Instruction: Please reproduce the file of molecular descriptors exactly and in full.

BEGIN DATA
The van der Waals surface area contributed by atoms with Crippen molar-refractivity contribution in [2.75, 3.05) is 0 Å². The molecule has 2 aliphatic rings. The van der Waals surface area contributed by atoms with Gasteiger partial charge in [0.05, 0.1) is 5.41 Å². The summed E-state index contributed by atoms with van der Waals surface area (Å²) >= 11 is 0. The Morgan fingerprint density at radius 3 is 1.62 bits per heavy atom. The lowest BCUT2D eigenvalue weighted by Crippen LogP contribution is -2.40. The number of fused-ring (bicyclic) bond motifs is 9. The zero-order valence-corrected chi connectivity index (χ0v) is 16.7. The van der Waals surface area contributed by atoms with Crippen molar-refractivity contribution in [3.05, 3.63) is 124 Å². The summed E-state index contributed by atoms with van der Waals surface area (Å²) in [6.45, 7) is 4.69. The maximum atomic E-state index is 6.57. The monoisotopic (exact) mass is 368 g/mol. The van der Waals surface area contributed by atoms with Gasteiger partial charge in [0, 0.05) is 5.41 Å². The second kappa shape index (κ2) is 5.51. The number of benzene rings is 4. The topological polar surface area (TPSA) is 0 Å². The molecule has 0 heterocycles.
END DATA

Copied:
The van der Waals surface area contributed by atoms with Crippen molar-refractivity contribution in [2.75, 3.05) is 0 Å². The molecule has 2 aliphatic rings. The van der Waals surface area contributed by atoms with Gasteiger partial charge in [0.05, 0.1) is 5.41 Å². The summed E-state index contributed by atoms with van der Waals surface area (Å²) >= 11 is 0. The Morgan fingerprint density at radius 3 is 1.62 bits per heavy atom. The lowest BCUT2D eigenvalue weighted by Crippen LogP contribution is -2.40. The number of fused-ring (bicyclic) bond motifs is 9. The zero-order valence-corrected chi connectivity index (χ0v) is 16.7. The van der Waals surface area contributed by atoms with Crippen molar-refractivity contribution in [3.05, 3.63) is 124 Å². The summed E-state index contributed by atoms with van der Waals surface area (Å²) in [6.45, 7) is 4.69. The maximum atomic E-state index is 6.57. The monoisotopic (exact) mass is 368 g/mol. The van der Waals surface area contributed by atoms with Gasteiger partial charge in [0, 0.05) is 5.41 Å². The second kappa shape index (κ2) is 5.51. The number of benzene rings is 4. The topological polar surface area (TPSA) is 0 Å². The molecule has 0 heterocycles.